95th ESA Annual Meeting (August 1 -- 6, 2010)

PS 87-4 - Evaluating macroinvertebrate communities in the nexus of freestone and limestone streams

Friday, August 6, 2010
Exhibit Hall A, David L Lawrence Convention Center
Jennifer Kathryn Hellmann and Jeff Erikson, Biological Sciences, Messiah College, Grantham, PA

The Yellow Breeches, a tributary of the Susquehanna River, is a freestone stream flowing 49 miles through limestone-dominated valleys. The character of the stream changes as limestone streams join it at several points, altering the bedrock, formation and water source. Macroinvertebrate communities consequently change in conjunction with the physical and chemical transformations. As cornerstones of the food chain and ecosystem, shifts in these populations can have widespread effects on the stream community as a whole. It is essential to determine factors promoting community changes to be able to accurately determine the conservation measures that can be safely taken without changing the overall ecosystem structure. Therefore, this project strives to assess whether there is significant difference between macroinvertebrate communities in the two streams as they join and if one exists, to identify the chemical and physical parameters contributing to that shift. To accomplish this, visual assessments, nutrient analysis, and macroinvertebrate sampling were performed at eleven sites within thirty meters of the mixing site. Site location was determined by conductivity representing limestone and freestone conditions as well as an intermediate mixing zone.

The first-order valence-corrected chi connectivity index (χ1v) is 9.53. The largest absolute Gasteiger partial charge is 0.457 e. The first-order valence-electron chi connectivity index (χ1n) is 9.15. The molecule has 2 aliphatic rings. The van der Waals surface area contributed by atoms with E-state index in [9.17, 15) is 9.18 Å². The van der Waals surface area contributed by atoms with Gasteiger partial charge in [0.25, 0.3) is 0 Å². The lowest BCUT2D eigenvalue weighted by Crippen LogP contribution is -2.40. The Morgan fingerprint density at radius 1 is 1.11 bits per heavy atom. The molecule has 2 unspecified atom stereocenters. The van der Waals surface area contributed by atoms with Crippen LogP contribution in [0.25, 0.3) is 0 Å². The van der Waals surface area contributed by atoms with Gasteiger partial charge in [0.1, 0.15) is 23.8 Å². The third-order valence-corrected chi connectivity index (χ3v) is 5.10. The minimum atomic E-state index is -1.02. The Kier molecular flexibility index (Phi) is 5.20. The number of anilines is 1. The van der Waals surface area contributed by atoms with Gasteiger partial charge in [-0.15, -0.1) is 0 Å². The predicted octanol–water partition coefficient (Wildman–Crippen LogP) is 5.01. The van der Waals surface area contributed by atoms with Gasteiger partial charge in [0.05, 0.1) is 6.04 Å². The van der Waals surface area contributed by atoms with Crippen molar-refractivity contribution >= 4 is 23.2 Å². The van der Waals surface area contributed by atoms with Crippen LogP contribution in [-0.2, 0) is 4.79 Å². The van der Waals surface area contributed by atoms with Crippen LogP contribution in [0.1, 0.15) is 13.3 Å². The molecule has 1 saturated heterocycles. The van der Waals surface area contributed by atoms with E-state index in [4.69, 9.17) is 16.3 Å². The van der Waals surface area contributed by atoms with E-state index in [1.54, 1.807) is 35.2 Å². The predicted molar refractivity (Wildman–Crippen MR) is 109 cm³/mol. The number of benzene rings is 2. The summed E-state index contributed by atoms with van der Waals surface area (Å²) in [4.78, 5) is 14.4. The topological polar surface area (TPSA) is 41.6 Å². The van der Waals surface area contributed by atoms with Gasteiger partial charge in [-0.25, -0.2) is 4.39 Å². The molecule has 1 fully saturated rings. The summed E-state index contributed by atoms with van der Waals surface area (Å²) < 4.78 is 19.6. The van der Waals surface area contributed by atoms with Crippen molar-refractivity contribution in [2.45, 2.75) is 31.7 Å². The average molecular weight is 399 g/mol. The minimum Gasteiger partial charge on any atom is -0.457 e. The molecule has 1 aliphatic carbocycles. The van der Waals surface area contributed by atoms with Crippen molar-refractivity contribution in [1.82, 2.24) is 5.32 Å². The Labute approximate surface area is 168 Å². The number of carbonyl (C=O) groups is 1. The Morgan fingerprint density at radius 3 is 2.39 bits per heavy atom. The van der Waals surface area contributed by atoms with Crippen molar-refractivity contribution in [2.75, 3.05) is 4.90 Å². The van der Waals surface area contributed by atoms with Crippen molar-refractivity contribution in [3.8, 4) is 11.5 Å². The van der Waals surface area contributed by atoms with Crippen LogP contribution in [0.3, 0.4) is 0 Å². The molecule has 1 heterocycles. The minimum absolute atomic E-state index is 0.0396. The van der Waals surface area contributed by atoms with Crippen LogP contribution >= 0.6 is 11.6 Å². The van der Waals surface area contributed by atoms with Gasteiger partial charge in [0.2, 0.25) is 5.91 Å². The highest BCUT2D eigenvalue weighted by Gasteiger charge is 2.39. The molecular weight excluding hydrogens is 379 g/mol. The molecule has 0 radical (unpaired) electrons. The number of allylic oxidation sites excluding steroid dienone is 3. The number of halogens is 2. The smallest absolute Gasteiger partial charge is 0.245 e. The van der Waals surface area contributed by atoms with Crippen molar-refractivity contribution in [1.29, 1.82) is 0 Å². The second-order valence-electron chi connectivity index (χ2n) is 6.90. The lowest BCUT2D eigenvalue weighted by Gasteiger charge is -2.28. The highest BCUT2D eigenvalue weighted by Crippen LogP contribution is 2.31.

Preliminary data reveal significant differences in macroinvertebrate communities in the limestone and freestone influenced sites in several keystone genera. Gammarus was present in significantly higher levels in limestone conditions, whereas Brachycentrus and Ephemerella were more prevalent in freestone conditions; dynamics of the overall community changed with shifts in the feeding groups present as well. Significant differences occurred in nearly all chemical parameters and only two physical parameters: conductivity and substrate composition. Depth and velocity are not significant factors contributing to community changes, contrary to what literature reports about other types of stream habitats. Further testing will be performed at this site as well as two additional sites- one in which a limestone stream and sandstone stream intersect and another in which two freestone streams meet- to further specify the cause of the change in community structure and composition.